Introduction: The role of pelvic circumferential compression devices (PCCDs) is to temporarily stabilise a pelvic fracture, reduce the volume and tamponade the bleeding. Tissue damage may occur when PCCDs are left in place longer than a few hours. The aim of this randomised clinical trial was to quantify the pressure at the region of the greater trochanters (GTs) and the sacrum, induced by PCCDs in healthy volunteers.
Materials and methods: In a crossover study, the Pelvic Binder(®), SAM-Sling(®) and T-POD(®) were applied successively onto 80 healthy participants in random order. The pressure was measured using a pressure mapping system, with the volunteers in supine position on a spine board and on a hospital bed. Data were analysed using Mixed Linear Modelling.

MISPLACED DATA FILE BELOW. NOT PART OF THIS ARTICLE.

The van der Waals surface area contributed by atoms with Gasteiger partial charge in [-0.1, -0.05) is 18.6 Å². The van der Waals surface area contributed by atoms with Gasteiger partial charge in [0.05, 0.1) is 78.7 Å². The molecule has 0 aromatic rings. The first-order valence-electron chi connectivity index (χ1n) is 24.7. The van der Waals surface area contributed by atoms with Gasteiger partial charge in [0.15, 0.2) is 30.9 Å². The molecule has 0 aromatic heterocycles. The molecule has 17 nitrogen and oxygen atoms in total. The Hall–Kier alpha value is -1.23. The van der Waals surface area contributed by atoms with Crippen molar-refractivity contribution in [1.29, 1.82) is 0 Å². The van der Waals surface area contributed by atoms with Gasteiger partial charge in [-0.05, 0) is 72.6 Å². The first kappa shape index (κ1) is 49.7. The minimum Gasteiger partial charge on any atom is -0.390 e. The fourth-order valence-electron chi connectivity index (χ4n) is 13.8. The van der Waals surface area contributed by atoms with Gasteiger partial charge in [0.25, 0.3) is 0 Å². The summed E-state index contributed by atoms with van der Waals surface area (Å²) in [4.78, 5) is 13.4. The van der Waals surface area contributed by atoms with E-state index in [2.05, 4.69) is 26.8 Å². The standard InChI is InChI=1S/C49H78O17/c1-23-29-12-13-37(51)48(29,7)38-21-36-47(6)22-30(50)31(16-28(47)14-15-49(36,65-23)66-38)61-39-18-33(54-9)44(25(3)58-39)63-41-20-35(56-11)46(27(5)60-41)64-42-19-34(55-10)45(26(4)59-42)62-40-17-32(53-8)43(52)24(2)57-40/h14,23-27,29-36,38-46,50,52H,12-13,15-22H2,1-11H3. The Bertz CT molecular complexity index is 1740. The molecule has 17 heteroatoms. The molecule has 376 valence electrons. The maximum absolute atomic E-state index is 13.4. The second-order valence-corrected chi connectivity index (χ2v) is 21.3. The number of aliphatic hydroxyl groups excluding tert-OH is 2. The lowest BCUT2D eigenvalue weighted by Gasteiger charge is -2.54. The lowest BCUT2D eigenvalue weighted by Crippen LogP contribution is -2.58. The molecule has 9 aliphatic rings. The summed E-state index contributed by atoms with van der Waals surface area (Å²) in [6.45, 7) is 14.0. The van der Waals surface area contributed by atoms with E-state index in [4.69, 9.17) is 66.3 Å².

Results: On a spine board, the pressure exceeded the tissue damaging threshold at the GTs and the sacrum. Pressure at the GTs was highest with the Pelvic Binder(®), and lowest with the SAM-Sling(®). Pressure at the sacrum was highest with the Pelvic Binder(®). The pressure at the GTs and sacrum was reduced significantly for all three PCCDs upon transfer to a hospital bed.
Conclusion: The results of this randomised clinical trial in healthy volunteers showed that patients with pelvic fractures, temporarily stabilised with a PCCD, are at risk for developing pressure sores. The pressure on the skin exceeded the tissue damaging threshold and is, besides PCCD type, influenced by BMI, waist size and age. Regardless with which PCCD trauma patients are stabilised, early transfer from the spine board is of key importance to reduce the pressure to a level below the tissue damaging threshold. Clinicians should be aware of the potential deleterious effects associated with the application of a PCCD, and every effort must be made to remove the PCCD once haemodynamic resuscitation has been established.
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